USA Crafts and Traditional Arts Panel for 2011

Fabio Fernandez

Exhibitions Director, The Society of Arts and Crafts, Boston, MA

Jeremy Frey

Basketmaker and USA Ford Fellow, Indian Township, ME

Lowery Sims

Curator, Museum of Arts and Design, New York, NY

Rob Sidner, Director

Director, Mingei International Museum, San Diego,CA

Suzanne Ramljak

Metalsmith, Bethel, CT

Statement by Suzanne Ramljak.

In all creative endeavors, process is crucial in determining the final outcome. If something is not well executed, it will show in the finished product. Fortunately, the process of selecting the 2011 Crafts and Traditional Arts Fellows was infused with both passion and wisdom, yielding awardees that exemplify the finest in their fields. The act of passing judgment is not a casual one, especially when the verdict can alter a life or influence a discipline. Through unbridled exchange, this year’s review panel tested our ideals and criteria against the nominated artists. Among the issues we grappled with was the question of artistic intent, the relationship of means and ends, and the challenge of judging performative or community-based projects that do not produce self-contained objects. The sophisticated nature of our discussions matched the complexity of contemporary practice itself. Poised at a unique moment in its evolution, the craft world is undergoing something of a renaissance. Several publications have now documented the field’s history, providing an informed backdrop for current developments. Today there is also unprecedented access to new technologies and the ability to intersect with other disciplines and artists around the world. This vitality within crafts is paralleled in the larger culture, where we are experiencing a “back to the hand” and “back to the home” movement—as evidenced in the DIY phenomenon and a strong public appetite for customized creation and design.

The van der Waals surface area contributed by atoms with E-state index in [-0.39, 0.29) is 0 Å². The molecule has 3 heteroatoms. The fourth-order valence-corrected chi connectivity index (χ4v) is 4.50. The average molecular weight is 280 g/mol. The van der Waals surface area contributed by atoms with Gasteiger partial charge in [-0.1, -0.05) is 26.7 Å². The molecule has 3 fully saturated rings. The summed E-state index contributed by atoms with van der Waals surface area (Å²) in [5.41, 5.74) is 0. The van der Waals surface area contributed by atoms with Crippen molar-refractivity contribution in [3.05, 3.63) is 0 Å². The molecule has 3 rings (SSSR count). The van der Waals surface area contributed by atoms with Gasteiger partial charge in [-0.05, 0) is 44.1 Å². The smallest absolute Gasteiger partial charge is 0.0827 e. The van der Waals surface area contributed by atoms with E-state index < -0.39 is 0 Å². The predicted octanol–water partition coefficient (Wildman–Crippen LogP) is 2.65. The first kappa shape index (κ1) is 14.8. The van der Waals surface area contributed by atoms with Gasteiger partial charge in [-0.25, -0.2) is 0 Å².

In judging artists within the sphere of Crafts and Traditional Arts, we had to be mindful of both the past and future. Indeed, the Latin origin of the word “tradition” means to transmit, hand over, and pass down for safekeeping. Most art forms have such roots in tradition, but not all are assessed based on their adherence to past norms. While the panel looked for historical links and conventional skills, we also sought work that was distinctive and fresh, if not radically novel. The artists had to provide a revelation, to uncover new possibilities within their chosen medium.

All six 2011 Crafts and Traditional Arts Fellows beautifully meld traditional expertise with forward-looking content and formal innovation. Each also clearly embodies the guiding principles behind the USA Fellowship program, including excellence, creativity, imagination, risk taking, and diversity. For artists working today, USA is like a fairy godmother, waving a wand of support to help realize their wishes. The organization’s larger mission involves investing in America’s creative talent and highlighting the valuable contributions that art makes to society. Its aims are humanistic and fueled by the intent of improving culture and civilization as a whole. It was therefore most gratifying to assist USA with their noble pursuits and to play a role in this culturally enriching process.